Soaking up all advice before starting Direct Entry MSN

  1. I have had quite an interesting year. I graduated college in December with a BS in Biology(cell physiology) and a minor in Chemistry. I applied to 6 PA Programs and 1 Direct Entry MSN Program. I did not get selected for any of the PA programs and barely got into the MSN Program. I have read nearly every thread about the Direct Entry programs on here. For a while I debated whether I should re-apply to PA school but called each school and they made it seem like it would be a tough long road due to my low science GPA and that the MSN Program will get you to the same goal professionally, just a different path, as if it was a gift from above to even get into the Direct Entry program.

    I love the nursing profession. I was a CNA for 2 years and just loved it. I know I will make a great nurse practitioner with a strong science foundation and a love for nursing.

    I am going to pursue this program, I just want to put my worries to rest before starting the program. I know others are weary about graduates from Direct Entry programs but, I am a very dedicated self motivated individual and I hope to change the minds of those people. If I gain 4-5 years of RN experience before taking on the role of an NP, wouldn't this be a sufficient amount of experience and credibility? My best friend just graduated from a prestigious university with a BSN and she said some of her classmates were starting their DNP in the fall. I feel this is the same concept with even less RN experience and years from now I feel as though what route you took to get where you are doesn't really matter, it's what you do with it.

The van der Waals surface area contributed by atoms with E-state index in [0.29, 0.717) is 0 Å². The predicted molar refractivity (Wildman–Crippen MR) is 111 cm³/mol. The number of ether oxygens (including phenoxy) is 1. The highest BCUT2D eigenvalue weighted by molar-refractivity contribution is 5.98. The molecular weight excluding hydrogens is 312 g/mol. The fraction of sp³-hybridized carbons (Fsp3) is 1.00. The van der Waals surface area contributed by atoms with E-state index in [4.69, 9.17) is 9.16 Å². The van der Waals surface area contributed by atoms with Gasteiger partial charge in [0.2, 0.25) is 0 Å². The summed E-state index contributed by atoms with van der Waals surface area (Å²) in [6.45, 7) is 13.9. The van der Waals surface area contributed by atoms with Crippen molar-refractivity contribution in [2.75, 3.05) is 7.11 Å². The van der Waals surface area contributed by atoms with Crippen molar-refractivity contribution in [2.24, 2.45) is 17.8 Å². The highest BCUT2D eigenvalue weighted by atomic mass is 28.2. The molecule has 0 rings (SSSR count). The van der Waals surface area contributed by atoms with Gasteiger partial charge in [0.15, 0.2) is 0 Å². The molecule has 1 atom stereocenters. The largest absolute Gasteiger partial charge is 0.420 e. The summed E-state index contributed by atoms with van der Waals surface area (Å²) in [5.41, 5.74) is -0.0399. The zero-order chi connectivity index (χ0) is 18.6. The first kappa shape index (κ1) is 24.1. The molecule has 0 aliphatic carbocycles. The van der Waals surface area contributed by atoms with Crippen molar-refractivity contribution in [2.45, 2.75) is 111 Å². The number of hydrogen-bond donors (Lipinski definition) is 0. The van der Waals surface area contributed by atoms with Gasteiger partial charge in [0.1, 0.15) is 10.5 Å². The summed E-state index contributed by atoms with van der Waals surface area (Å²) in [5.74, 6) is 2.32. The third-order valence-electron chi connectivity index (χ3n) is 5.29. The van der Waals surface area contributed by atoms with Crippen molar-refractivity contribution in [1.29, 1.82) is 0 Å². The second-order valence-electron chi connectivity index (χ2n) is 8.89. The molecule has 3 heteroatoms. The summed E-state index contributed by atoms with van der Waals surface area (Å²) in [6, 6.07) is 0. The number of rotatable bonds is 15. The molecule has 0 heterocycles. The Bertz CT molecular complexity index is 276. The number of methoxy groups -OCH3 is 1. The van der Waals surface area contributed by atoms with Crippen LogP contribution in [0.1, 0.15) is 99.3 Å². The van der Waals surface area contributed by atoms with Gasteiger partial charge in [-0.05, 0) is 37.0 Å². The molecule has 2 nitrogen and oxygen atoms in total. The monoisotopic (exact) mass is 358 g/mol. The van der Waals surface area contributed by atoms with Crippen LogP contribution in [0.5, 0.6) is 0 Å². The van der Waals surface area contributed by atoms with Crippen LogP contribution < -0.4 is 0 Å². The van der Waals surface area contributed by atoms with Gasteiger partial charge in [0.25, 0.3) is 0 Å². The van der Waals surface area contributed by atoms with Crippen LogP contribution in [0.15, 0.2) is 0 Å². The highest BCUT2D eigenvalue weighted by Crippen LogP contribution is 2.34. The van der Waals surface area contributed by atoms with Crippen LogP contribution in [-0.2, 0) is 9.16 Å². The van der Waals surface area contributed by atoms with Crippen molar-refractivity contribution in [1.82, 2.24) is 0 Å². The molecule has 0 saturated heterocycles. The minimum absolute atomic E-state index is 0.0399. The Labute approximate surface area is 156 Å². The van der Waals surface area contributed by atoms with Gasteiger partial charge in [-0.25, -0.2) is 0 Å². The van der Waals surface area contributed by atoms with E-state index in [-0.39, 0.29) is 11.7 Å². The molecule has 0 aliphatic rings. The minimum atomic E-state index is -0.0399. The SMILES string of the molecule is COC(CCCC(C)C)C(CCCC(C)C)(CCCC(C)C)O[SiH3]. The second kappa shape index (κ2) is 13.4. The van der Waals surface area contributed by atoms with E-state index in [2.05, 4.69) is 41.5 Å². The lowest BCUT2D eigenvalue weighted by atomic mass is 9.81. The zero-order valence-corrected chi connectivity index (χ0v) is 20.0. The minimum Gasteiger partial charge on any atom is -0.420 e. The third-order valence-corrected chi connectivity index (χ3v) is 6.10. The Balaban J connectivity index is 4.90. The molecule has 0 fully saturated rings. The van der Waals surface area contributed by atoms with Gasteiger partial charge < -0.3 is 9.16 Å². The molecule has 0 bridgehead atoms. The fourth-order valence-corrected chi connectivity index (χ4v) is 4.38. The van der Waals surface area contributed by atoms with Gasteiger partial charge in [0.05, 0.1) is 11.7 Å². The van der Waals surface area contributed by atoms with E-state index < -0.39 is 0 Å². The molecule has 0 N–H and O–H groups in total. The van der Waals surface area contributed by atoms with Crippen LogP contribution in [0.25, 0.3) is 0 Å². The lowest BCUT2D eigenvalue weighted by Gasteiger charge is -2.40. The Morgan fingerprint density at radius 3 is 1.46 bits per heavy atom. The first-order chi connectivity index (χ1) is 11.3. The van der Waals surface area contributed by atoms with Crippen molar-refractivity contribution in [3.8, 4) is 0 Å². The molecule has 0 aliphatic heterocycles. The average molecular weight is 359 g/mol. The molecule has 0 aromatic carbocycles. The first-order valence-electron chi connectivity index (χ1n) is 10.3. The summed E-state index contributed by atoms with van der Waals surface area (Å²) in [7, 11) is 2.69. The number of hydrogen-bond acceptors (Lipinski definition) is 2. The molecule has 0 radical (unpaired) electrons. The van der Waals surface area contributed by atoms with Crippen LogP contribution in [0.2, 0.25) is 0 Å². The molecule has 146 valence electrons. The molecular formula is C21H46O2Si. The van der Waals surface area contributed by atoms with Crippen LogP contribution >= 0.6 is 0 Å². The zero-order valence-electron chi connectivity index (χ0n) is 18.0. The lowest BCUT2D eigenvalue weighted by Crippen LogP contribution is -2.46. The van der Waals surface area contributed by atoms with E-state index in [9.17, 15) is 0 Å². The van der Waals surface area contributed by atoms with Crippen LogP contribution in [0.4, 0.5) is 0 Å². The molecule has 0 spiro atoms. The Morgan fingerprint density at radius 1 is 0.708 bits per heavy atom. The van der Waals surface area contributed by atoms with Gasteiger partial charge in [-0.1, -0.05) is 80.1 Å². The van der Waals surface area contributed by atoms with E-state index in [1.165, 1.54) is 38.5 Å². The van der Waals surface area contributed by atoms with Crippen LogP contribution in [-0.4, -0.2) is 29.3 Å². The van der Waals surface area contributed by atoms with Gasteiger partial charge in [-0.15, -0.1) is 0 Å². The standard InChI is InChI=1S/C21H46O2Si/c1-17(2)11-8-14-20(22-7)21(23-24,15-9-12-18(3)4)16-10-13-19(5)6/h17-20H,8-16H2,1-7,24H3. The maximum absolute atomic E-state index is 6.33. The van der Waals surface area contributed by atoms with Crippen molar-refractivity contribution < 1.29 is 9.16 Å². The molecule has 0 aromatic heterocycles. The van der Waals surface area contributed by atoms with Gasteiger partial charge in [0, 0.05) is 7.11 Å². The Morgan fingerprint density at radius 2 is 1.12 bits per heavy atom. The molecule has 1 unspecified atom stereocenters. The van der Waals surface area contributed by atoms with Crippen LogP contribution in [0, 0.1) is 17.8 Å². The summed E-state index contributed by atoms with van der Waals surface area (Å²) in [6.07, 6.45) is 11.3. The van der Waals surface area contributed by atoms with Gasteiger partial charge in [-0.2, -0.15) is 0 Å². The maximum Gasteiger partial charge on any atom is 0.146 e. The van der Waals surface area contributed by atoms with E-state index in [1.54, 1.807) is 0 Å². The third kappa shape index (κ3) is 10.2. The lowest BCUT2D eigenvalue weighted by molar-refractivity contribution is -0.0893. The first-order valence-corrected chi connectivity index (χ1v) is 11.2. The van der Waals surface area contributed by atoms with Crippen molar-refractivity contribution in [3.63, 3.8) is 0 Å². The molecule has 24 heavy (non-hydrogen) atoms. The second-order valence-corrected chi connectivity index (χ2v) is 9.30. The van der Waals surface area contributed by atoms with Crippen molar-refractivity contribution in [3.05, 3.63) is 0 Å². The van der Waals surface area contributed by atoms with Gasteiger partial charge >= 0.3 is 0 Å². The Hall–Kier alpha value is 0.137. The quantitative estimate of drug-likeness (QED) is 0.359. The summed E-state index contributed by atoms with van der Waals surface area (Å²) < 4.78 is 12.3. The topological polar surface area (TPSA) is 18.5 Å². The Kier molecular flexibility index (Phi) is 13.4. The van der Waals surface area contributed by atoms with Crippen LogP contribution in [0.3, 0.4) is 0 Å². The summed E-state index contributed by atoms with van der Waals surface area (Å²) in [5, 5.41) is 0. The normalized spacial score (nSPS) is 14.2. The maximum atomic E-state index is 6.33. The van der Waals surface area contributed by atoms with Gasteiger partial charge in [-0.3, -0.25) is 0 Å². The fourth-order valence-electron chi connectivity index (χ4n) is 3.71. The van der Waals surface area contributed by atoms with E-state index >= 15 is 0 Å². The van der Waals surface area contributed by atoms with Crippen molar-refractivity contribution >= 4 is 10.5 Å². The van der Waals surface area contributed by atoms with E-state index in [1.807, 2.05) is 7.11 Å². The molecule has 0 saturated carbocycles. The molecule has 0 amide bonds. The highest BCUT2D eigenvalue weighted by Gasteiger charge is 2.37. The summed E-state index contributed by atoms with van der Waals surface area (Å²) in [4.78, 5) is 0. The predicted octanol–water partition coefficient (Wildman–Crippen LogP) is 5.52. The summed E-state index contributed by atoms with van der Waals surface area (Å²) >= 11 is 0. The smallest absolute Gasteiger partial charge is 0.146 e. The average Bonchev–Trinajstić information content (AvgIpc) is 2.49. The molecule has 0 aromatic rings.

I just want to be sure to get a job. My father is a Doctor and I don't think he would let me go through with this program if he didn't feel it would result in a positive healthcare career outcome. My other concerns are only getting a RN license instead of BSN and the whole idea of the DNP shift which would add another year onto my schooling.

    Overall, I just want to be respected and get the job of my dreams as either a Women's Health NP, Oncology NP, or ER NP. I'm so excited to start and I know 4 other girls in the program but there's a little voice in the back of my head that doesn't want to be judged for the rest of my life simply because of this program. Any thoughts? I really would appreciate constructive opinions.
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    About IrishCandy

    Joined: May '13; Posts: 2; Likes: 1

    7 Comments

  3. by   BCgradnurse
    Hi,

    I am a Direct Entry Grad and have been working as a FNP for 4 years. Yes, there are a lot of haters out there, but work your butt off, do well, and let your performance speak for itself. I have never worked as an RN. NP jobs were plentiful when I graduated and RN jobs were scarce, so I went right into a primary care NP position and have never looked back. I found that I did not use most of what I learned in the RN portion of my program. The NP role is very different and requires a different skill set. I think RN experience would have been benificial and helpful, but IMHO, was not absolutely necessary. I have precepted both Direct Entry and traditional NP students and did not find a difference between those with RN experience and those without. It is very much individual to the person him or herself. I have never had any issues with MDs, PAs, or other providers about being a Direct Entry grad. Sadly, it is other nurses who have been most resistant. I understand that DE is the not the traditional path to NP, and some have concerns. Like any other educational program, there are good DE programs and not so good ones. Make sure the program you attend has a good reputation and provides you with good clinical experiences. Find out about their NCLEX and NP board pass rates, and job placement rates. If you're satisfied with the program, then stop listening to everyone else, be prepared to work harder than you ever have in your life, and be proud of what you accomplish. Then, when you're done, let your performance do the talking.


    Best of luck to you.
  4. by   Dembitz